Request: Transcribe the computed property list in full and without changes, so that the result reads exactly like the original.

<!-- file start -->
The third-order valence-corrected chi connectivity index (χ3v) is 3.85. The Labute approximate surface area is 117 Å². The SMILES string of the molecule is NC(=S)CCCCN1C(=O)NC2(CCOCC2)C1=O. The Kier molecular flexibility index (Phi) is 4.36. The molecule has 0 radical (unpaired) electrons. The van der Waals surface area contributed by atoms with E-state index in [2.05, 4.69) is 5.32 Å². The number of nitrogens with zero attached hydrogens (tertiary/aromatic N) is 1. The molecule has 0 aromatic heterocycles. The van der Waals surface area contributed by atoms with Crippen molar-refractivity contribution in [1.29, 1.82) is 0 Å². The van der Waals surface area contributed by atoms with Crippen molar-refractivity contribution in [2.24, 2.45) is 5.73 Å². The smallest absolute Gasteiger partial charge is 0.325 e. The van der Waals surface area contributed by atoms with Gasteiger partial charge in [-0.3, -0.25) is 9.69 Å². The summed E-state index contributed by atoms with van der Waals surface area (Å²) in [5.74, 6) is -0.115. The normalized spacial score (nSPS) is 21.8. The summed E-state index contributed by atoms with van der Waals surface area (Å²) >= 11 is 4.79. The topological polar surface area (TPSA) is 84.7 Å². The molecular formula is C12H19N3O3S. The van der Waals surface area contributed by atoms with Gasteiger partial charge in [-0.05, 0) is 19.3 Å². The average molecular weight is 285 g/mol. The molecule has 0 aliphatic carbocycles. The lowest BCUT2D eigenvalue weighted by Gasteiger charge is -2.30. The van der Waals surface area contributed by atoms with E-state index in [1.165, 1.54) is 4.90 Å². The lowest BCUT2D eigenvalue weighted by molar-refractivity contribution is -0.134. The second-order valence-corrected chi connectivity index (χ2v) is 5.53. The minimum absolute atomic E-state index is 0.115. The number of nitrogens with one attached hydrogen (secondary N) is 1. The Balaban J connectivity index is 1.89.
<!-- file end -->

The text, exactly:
The third-order valence-corrected chi connectivity index (χ3v) is 3.85. The Labute approximate surface area is 117 Å². The SMILES string of the molecule is NC(=S)CCCCN1C(=O)NC2(CCOCC2)C1=O. The Kier molecular flexibility index (Phi) is 4.36. The molecule has 0 radical (unpaired) electrons. The van der Waals surface area contributed by atoms with E-state index in [2.05, 4.69) is 5.32 Å². The number of nitrogens with zero attached hydrogens (tertiary/aromatic N) is 1. The molecule has 0 aromatic heterocycles. The van der Waals surface area contributed by atoms with Crippen molar-refractivity contribution in [1.29, 1.82) is 0 Å². The van der Waals surface area contributed by atoms with Crippen molar-refractivity contribution in [2.24, 2.45) is 5.73 Å². The smallest absolute Gasteiger partial charge is 0.325 e. The van der Waals surface area contributed by atoms with Gasteiger partial charge in [-0.3, -0.25) is 9.69 Å². The summed E-state index contributed by atoms with van der Waals surface area (Å²) in [5.74, 6) is -0.115. The normalized spacial score (nSPS) is 21.8. The summed E-state index contributed by atoms with van der Waals surface area (Å²) >= 11 is 4.79. The topological polar surface area (TPSA) is 84.7 Å². The molecular formula is C12H19N3O3S. The van der Waals surface area contributed by atoms with Gasteiger partial charge in [-0.05, 0) is 19.3 Å². The average molecular weight is 285 g/mol. The molecule has 0 aliphatic carbocycles. The lowest BCUT2D eigenvalue weighted by Gasteiger charge is -2.30. The van der Waals surface area contributed by atoms with E-state index in [1.165, 1.54) is 4.90 Å². The lowest BCUT2D eigenvalue weighted by molar-refractivity contribution is -0.134. The second-order valence-corrected chi connectivity index (χ2v) is 5.53. The minimum absolute atomic E-state index is 0.115. The number of nitrogens with one attached hydrogen (secondary N) is 1. The Balaban J connectivity index is 1.89.